4. Research methodology: quantitative data

In this section, the method used in this study to examine and evaluate the proposed research model is elaborated. Based on the above discussion, an empirical research is performed to examine how digitalization enables firms to change or innovate their current BMs.

4.1 Developing a measurement model

To ensure the reliability of the measurement and have a comprehensive list of measures, an extensive review of the existing literature on several disciplines such as entrepreneurship, strategic management and BMs was executed. All survey items for each latent construct were selected from previously validated measures. Data were collected on internal and external drivers, type of innovations, the changes in BM and their management, familiarity with and use of BM ontologies and tools and performance and background characteristics. The overall performance of the firm was measured subjectively according to the model proposed by Venkatraman and Ramanujan (1986). Due to ethical concerns, merging the firms’ data with data from statistical offices to use objective reported performance information could not be done. McDermott and Prajogo (2012) suggest that the use of subjective measures of performance is a valid proxy for objective performance measures.

Sales volume and revenue growth were used as control variables. Next, Likert-type scales were used (1 = totally disagree, 7 = totally agree) based on well-known studies on innovation, entrepreneurship and strategic management with regard to firms’ BMs (Subramanian, 1996; Zott and Amit, 2008; see also Table I).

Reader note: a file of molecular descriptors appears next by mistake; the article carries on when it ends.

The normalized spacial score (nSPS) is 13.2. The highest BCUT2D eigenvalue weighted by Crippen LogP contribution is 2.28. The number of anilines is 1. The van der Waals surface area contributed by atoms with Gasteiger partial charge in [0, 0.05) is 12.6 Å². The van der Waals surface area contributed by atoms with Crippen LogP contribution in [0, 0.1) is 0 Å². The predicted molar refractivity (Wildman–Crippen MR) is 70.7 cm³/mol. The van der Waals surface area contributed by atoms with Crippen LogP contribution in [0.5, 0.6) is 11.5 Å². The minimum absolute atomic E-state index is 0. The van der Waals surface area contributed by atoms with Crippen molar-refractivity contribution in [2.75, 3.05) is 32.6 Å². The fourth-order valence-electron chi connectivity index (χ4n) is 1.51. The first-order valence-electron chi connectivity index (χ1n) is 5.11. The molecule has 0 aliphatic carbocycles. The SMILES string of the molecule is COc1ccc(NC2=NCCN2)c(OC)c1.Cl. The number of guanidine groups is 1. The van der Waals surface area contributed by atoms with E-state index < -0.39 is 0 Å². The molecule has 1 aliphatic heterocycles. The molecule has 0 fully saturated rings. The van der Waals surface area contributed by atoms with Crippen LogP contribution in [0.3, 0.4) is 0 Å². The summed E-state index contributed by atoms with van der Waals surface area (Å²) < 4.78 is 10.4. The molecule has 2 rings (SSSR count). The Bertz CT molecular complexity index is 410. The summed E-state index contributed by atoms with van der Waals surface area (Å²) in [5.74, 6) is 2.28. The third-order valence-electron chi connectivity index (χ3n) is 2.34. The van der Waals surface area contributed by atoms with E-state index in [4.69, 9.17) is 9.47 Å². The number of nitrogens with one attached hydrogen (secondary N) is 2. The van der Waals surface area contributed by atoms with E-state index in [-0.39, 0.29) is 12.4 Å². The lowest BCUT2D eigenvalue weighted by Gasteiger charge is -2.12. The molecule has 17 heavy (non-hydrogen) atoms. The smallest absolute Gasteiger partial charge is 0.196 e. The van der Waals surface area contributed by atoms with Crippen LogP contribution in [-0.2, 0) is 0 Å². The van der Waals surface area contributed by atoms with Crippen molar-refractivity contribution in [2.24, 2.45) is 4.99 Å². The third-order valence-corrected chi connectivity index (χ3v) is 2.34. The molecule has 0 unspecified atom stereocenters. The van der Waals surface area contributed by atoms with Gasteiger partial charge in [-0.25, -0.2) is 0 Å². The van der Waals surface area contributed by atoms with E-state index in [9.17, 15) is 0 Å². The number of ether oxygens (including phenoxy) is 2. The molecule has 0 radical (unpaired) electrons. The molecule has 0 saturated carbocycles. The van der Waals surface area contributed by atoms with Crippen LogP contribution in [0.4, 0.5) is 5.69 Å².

To find and identify the relationship among constructs, the data set was analysed using SEM techniques. SEM is especially applicable when dealing with relationships among constructs such as in BM experimentation and subjective assessment of overall business performance. The purpose of covariance-based SEM is to “reproduce the theoretical covariance matrix, unlike the PLS-SEM which focuses on improving the explained variance” (Hair et al., 2011, p. 139). In this paper, partial least squares (PLS)-SEM method, which is a component-based estimation, is used. Table I provides a list of the items used.

4.2 Survey administration, sample and data collection

The questionnaire contains several concepts related to BM and BMI, as laid out in the theoretical section of this article. The questionnaire starts with a generic selection question, asking if the company under study has changed its BM in the past 24 months. Next, four specific selection questions were posed giving examples of BMI related to value proposition and market; ecosystem; IT, that is, the use of social media and/or big data; and pricing and related financial issues. The third question was used as a selection question to obtain a subsample of 338 SMEs involved in social media and big data. These questions were included to make sure firms were actually involved in BMI (Langerak et al., 2004; Lee and O’Connor, 2003). Next, the key respondent from each firm had to prove that he/she was knowledgeable about BMI practices in their company (Atuahene-Gima, 2005).

The questionnaire was iterated and pretested, reading it aloud to managers and academics to improve clarity of questions. The questionnaire was developed in English and then translated into 11 languages (i.e. Dutch, French, Finnish, German, Italian, Lithuanian, Polish, Portuguese, Slovenian, Spanish and Swedish). The German questionnaire was used for Austria. To detect potential problems (e.g. ambiguous expressions) and cultural issues, back translation of the questionnaire into English was performed to ensure translation did not introduce any bias in the measures. Moreover, a final check on translations and consistency between them was made by a research agency. The questionnaire was pretested in every one of the 11 countries.